Alphabet Inc The top tax official of ‘told UK authorities that the new UK tax – commonly known as the “Google Tax” – would not apply to the internet business, a report from Bloomberg. The tax – the tax on embezzled profits – was lifted last year amid growing fears that Alphabet and other tech companies were using loopholes. transfer the profits to offshore tax havens.
“Google Tax” does not apply to us
Thus, to discourage transfers to offshore tax havens, the British authorities have introduced this so-called “Google tax”, which allows the government. impose a 25% tax on any profits that it considers to have been inappropriately moved out of the United States. The standard UK corporate tax rate is 20%.
However, Alphabet’s vice president of finance – Tom Hutchinson – speaking to a parliamentary committee, which is investigating Google’s £ 130million ($ 188million) settlement with UK tax authorities, said that the new tax did not apply to past corporate profits.
“Because of our deal with HMRC, we are paying the right amount of tax, so we don’t have to pay anything else,” the executive said.
Alphabet Inc used tactics such as “Double Irish” and “Dutch Sandwich” to shift profits to a Bermuda subsidiary, Bloomberg reported in 2010. But, in Thursday’s hearings, the executive said that such strategies had no effect on corporate tax paid in UK. The Bermuda profit shift was designed to cut taxes in the United States, the executive said.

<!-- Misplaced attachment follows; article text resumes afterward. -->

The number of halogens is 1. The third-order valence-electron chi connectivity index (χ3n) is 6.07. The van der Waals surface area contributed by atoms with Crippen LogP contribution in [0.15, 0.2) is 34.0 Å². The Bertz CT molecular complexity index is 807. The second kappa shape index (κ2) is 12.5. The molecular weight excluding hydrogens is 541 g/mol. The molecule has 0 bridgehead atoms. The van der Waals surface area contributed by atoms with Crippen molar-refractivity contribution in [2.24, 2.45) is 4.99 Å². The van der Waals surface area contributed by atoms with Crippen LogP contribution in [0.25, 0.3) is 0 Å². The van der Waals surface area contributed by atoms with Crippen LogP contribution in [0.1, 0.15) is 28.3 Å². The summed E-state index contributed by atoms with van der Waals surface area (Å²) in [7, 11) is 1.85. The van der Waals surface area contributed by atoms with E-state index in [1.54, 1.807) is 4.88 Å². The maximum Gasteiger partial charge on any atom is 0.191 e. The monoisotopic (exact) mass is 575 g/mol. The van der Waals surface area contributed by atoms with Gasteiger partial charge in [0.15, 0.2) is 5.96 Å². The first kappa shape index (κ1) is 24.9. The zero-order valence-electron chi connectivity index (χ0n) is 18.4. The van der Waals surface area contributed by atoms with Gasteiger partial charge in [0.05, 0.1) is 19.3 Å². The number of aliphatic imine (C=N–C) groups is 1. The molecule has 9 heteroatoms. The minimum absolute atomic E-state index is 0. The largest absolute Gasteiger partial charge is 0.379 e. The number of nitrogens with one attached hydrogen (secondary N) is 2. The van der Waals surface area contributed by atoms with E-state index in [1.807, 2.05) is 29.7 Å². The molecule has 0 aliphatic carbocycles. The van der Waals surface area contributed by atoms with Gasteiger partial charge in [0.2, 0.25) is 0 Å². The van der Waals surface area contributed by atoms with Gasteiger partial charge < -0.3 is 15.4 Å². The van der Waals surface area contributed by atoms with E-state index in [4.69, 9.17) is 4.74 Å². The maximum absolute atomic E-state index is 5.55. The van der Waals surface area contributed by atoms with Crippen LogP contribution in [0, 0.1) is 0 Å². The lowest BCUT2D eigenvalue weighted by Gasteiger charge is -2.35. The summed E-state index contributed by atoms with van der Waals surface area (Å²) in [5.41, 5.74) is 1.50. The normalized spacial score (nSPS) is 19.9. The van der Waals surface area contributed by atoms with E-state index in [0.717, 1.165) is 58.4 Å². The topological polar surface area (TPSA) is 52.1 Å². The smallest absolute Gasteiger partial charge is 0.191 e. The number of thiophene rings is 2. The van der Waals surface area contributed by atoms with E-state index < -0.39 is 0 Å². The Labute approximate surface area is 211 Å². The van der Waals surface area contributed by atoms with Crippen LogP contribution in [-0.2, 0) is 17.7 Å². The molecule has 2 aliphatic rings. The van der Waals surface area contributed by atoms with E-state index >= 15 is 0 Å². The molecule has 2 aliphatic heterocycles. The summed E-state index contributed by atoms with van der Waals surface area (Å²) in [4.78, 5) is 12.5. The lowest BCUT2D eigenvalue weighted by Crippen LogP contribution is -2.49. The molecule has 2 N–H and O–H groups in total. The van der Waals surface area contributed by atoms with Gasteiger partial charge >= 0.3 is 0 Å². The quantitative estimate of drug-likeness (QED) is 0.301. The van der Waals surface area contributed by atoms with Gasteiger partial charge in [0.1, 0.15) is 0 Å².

“Under the rules in the United States, this structure makes sense,” he said. “I don’t think it’s an aggressive structure. Hutchinson said his duty was to manage the tax affairs of his business effectively, and Alphabet paid 19% worldwide tax, “a reasonable amount of tax payable.”
Alphabet executive does not know his salary
Alphabet Inc executives have been accused of being unfamiliar with reality after one of the company’s top UK executives failed to tell MPs his salary. Matt Brittin appeared before the public accounts committee on Thursday to be questioned about the £ 130million in back taxes the company agreed to pay last month.
Brittin said that the company paid 20% UK tax, and not the 3% that was reported in the media. However, he was unable to say which number the company paid 20% tax on. Then Meg Hillier – chair of the committee – asked for salary figures to find out the gap between senior managers and ordinary citizens.
But, to their surprise, Brittin said he didn’t know his exact salary. “Don’t you know what you get paid, Mr. Brittin?” She laughs.